Wellard continues to sail through troubled waters


Debt a cause for concern as costs mire annual results and default isn't ruled out

Wellard continues to sail through troubled waters
Wellard hopes to rride out bad financial weather

 

Livestock logistics and trading firm Wellard’s failure to fulfil its December stock exchange listing promises took annual results headlines.

But it also suffered less-noticed but hefty rises in expenses and one-off costs that could otherwise have bridged the gap to profits of $14.8 million.

Wellard, equipment for which includes shis and trucks, had expected to run a net profit of $9 million but recorded a $23.3 million loss.

Two days after a trading halt, it blamed wet weather in northern Australia, lower sales volumes, currency losses and livestock ferry issues, along with listing costs.

In all, operating expenses rose from $26.8 million to $36.3 million, ‘other expenses’ came in nearly 10-fold higher from $3.4 million to $30.5 million and foreign currency dealings saw a loss of $10.7 million compared with a profit last year of $17.1 million.

Despite it all, revenues still rose 12 percent to $573.8 million.

"A sharp reduction in cattle supply in Australia, combined with resultant record high cattle prices, significantly impacted the company’s trading margins," managing director Mauro Balzarini says.

"When combined with two vessel breakdowns and the delayed delivery of the M/V Ocean Shearer it weighed heavily on our financial results.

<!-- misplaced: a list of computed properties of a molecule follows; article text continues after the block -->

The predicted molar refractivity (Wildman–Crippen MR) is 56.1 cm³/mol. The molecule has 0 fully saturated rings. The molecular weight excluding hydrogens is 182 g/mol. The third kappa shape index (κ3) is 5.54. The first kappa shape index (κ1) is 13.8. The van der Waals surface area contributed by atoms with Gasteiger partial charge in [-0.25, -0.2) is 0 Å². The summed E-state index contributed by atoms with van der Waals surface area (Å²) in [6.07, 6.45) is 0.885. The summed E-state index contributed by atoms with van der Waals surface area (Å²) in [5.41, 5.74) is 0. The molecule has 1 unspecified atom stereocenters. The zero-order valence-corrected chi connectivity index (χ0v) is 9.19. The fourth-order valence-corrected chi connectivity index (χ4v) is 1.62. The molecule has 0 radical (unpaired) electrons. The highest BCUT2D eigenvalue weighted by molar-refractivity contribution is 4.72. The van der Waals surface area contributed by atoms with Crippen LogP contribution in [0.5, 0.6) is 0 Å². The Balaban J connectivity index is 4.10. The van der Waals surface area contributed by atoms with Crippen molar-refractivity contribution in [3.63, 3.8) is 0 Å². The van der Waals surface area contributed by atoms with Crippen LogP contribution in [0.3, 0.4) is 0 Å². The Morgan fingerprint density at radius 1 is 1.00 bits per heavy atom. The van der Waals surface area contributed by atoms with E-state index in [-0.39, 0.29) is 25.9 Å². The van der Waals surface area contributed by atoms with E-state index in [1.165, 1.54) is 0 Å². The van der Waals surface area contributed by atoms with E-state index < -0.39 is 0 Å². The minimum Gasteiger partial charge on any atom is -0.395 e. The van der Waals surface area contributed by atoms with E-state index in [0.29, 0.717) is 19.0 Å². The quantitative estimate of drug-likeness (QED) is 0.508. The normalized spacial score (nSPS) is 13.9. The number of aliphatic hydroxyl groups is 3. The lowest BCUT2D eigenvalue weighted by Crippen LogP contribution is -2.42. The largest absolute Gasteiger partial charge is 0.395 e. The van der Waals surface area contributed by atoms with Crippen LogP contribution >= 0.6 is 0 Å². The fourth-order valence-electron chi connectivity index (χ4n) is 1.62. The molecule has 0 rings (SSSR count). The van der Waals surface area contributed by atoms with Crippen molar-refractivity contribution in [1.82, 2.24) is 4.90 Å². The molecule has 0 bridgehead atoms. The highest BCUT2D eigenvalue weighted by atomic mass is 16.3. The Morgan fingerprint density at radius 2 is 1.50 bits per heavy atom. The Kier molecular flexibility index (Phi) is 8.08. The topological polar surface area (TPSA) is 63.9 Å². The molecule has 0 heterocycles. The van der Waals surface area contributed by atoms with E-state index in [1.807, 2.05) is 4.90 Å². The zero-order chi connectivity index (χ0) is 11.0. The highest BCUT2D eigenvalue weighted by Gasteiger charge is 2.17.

"Importantly, despite these tough trading conditions we still achieved a pro forma NPAT of $14.8 million.

"We are now focussed managing the business through the current challenging livestock market landscape so that we are positioned to take advantage of the opportunities that will present themselves to Wellard when livestock prices invariably return to their normal trading range.

"That will be helped by entry of the M/V Ocean Shearer to Wellard’s fleet which occurred in late FY2016 and the development of our South American operations."

The company notes it is in breach of its working capital debt facility but says it has a waiver and extension to October 14 before it enters default territory.

With money owing and negotiations in the offing, it hopes to avoid that fate.

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